"I would certainly like to prevent, if I could legally, anybody having an abortion: a rich woman, a middle class woman, or a poor woman," is how Henry Hyde, the late congressman for whom the appropriations rider is named, once described it. "Unfortunately, the only vehicle available is the [Medicaid] bill."
The Supreme Court upheld the amendment in 1980. In his dissent, Justice Thurgood Marshall wrote that for low-income women, "denial of a Medicaid-funded abortion is equivalent to denial of legal abortion altogether," calling it "a form of discrimination repugnant to the equal protection of the laws guaranteed by the Constitution."
Opponents of abortion rights have celebrated the amendment has a major victory. "We believe that the Hyde Amendment has proven itself to be the greatest domestic abortion reduction law ever enacted by Congress," the National Right to Life Committee's Douglas Johnson testified. Citing data showing that a quarter of women who wanted abortions carried to term because of inability to pay, Johnson said, "It means that well over one million Americans are walking around alive today because of the Hyde Amendment."
During the debate over the Affordable Care Act, President Obama affirmed in an executive order that the new law wouldn't change the status quo of the Hyde Amendment, much to the disappointment of abortion rights activist. In fact, under the increased scrutiny, 10 states actually passed bans on private insurance coverage of abortion in plans sold on their exchanges.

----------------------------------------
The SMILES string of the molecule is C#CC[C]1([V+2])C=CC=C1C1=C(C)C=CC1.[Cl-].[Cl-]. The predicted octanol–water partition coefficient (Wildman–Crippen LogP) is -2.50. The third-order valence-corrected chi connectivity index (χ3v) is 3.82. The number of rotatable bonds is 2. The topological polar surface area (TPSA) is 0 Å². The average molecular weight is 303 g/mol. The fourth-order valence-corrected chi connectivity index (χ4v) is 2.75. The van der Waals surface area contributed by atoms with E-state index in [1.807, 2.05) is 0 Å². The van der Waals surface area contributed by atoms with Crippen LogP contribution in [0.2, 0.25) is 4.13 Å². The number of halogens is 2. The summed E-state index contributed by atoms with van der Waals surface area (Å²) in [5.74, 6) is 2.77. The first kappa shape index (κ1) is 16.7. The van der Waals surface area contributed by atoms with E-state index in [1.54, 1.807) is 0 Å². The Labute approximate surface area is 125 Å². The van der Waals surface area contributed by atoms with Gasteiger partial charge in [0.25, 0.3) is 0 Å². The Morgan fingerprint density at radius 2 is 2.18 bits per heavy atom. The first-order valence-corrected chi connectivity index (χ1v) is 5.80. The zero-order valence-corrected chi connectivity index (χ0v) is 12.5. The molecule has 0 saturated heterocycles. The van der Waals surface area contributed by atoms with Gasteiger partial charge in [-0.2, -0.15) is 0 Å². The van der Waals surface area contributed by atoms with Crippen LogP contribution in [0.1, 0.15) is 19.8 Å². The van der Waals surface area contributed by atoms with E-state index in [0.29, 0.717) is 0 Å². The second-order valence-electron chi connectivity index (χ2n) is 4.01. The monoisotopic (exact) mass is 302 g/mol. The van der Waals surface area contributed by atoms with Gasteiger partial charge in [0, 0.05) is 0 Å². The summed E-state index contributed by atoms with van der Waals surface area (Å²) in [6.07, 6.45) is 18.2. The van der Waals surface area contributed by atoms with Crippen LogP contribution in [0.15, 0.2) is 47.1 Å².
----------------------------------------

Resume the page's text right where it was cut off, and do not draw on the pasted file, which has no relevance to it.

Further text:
Obama's move was largely to placate anti-abortion Democrats in the House, who now barely exist. The anti-abortion Democrats who demanded no change in abortion coverage in the Affordable Care Act eventually lost their seats to Republicans, some after anti-abortion groups unsatisfied by the compromise campaigned against them anyway. According to a tally by political science professor Tobin Grant, there are only two Democrats in the U.S. House of Representatives who identify as pro-life. At the same time, Republicans who support abortion rights have long been even rarer in Congress. "As a result, partisanship is now a near-perfect predictor of how members of Congress vote on abortion-related bills," Grant wrote.
This heightened polarization has freed Democrats to listen to abortion rights activists urging them to rally the base by pushing harder against Hyde. Still, White House spokesman Eric Schultz told reporters this week that the White House had no new position on the Hyde Amendment.
Last week's Republican National Convention was surprisingly silent on abortion altogether. But some advocacy groups hope to change that. "It's time to expose the Democratic Party's extreme stance on abortion, especially their support of later term abortions and their call for taxpayer-funded abortions by repealing Hyde," Marjorie Dannenfelser, president of the anti-abortion Susan B. Anthony List, wrote in Time. She said the group would be "targeting pro-life Democrats, including Hispanics."